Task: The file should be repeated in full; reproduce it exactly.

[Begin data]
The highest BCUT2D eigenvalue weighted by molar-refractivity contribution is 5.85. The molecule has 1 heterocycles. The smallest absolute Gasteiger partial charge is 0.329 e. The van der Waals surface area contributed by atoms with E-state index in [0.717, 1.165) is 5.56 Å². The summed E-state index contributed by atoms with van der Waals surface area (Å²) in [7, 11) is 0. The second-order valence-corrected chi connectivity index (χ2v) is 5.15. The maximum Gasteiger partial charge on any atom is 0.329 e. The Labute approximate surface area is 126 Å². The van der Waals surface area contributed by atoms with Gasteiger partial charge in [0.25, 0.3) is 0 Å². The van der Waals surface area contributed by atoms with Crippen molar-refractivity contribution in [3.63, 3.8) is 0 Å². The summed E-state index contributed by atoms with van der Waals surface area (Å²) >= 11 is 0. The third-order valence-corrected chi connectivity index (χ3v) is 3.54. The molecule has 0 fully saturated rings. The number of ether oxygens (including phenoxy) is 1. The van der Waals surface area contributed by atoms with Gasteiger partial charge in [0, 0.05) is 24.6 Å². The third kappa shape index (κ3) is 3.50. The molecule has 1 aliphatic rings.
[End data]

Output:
The highest BCUT2D eigenvalue weighted by molar-refractivity contribution is 5.85. The molecule has 1 heterocycles. The smallest absolute Gasteiger partial charge is 0.329 e. The van der Waals surface area contributed by atoms with E-state index in [0.717, 1.165) is 5.56 Å². The summed E-state index contributed by atoms with van der Waals surface area (Å²) in [7, 11) is 0. The second-order valence-corrected chi connectivity index (χ2v) is 5.15. The maximum Gasteiger partial charge on any atom is 0.329 e. The Labute approximate surface area is 126 Å². The van der Waals surface area contributed by atoms with Gasteiger partial charge in [0.25, 0.3) is 0 Å². The van der Waals surface area contributed by atoms with Crippen molar-refractivity contribution in [3.63, 3.8) is 0 Å². The summed E-state index contributed by atoms with van der Waals surface area (Å²) >= 11 is 0. The third-order valence-corrected chi connectivity index (χ3v) is 3.54. The molecule has 0 fully saturated rings. The number of ether oxygens (including phenoxy) is 1. The van der Waals surface area contributed by atoms with Gasteiger partial charge in [0, 0.05) is 24.6 Å². The third kappa shape index (κ3) is 3.50. The molecule has 1 aliphatic rings.